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When taking Nicholas’ course—a class filled with pregnant women and aspiring and practicing doulas and midwives—I learned about herbs and plants like red raspberry leaf, which helps with a mother’s breast milk production; calendula, a herb used to heal bruises; and cotton root, a known remedy that allows mother to induce their birth naturally. Historically, Black midwives and healers used these remedies to heal, but as much as they knew how to bring and sustain life in the world, they also knew how to take it away.

“Women have been having abortions safely with herbs and plants since the beginning of time,” wrote Monique Ruffin a spiritual mentor, leader and astrologer, on Instagram. “You don’t need permission from white men to do what you desire with your womb.”

On the post, Ruffin, who has a 12 year-old son, shared her experience with how she used oil from neem—an herb that has been said to be used for birth control and abortions—a few years ago to successfully terminate her pregnancy.

“Any information we have about our bodies comes generally from the western medical industrial system,” Ruffin lamented.

From Ruffin’s observation, instead of people understanding their bodies, they rely solely upon a white supremacist healthcare system that breaks their pockets and often doesn’t include the needs of those who are marginalized. Most times, natural ways of curing one’s health are put off as taboo, superstitious, unsanitary and ineffective, common rhetoric that made it illegal for Black midwives to service their communities, especially in the 1900s.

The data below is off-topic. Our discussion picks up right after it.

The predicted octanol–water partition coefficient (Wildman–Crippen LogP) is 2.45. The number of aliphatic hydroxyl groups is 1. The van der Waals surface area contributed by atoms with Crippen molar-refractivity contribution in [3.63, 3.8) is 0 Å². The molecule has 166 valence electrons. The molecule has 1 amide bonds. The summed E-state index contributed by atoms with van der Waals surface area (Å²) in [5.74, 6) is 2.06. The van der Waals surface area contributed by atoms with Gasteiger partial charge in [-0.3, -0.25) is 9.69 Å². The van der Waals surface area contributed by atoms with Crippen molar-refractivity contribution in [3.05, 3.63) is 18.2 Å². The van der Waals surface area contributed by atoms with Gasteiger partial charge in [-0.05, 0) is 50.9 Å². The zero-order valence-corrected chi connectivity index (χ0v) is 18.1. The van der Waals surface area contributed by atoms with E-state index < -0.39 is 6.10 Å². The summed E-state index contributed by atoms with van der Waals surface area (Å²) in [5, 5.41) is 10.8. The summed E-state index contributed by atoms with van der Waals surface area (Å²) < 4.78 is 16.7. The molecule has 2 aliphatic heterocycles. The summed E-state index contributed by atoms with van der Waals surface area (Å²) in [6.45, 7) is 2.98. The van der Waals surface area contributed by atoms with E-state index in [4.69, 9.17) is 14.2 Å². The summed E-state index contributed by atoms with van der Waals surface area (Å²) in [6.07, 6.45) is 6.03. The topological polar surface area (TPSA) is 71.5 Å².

“As much as I do think we are beginning to start learning more and asking questions, it’s a new thing,” Ruffin told me. “It’s easier to do the fast thing than the natural thing that might take a little longer. Take the menstrual cup. It’s so much better for our bodies, it’s much more cost effective and still many women are just like ‘ew, that’s messy,’ and I understand that. But, there’s a trade off. You can’t always have the convenience for the thing that’s best for you. We are addicted to convenience.”

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Since Black people first became enveloped into the anti-Black culture of America, we have been prevented from visiting hospitals and unjustly used as experiments, which is what happened with the Henrietta Lacks and the Tuskegee syphilis experiments. Because of these incidents, many Black Americans are legitimately skeptical about medical procedures and doctors’ guidance. How can an institution that has excluded, prevented and exposed a group of people give the best advice on our health and needs for survival? According to Nicholas, the key is keeping our customs alive and knowing our bodies.

Like a mother, herbs—which come from the Earth—have the ability to create or destroy life. So it’s important to research their properties and proper dosages before attempting complex procedures like abortions. But this is the power and wisdom Black women are returning to. Going forward, as tighter restrictions on health care continue to play out in America, Black people will continue to do what we’ve always have—find creative ways to meet our needs.

Meagan Jordan is a culture writer based in the tri-state area. She focuses on issues surrounding race, identitiy, sexuality and religion and pays attention to how these themes formulate the thread of culture. She is a proud alumna of North Carolina A&T State University and received her Masters at Columbia Journalism School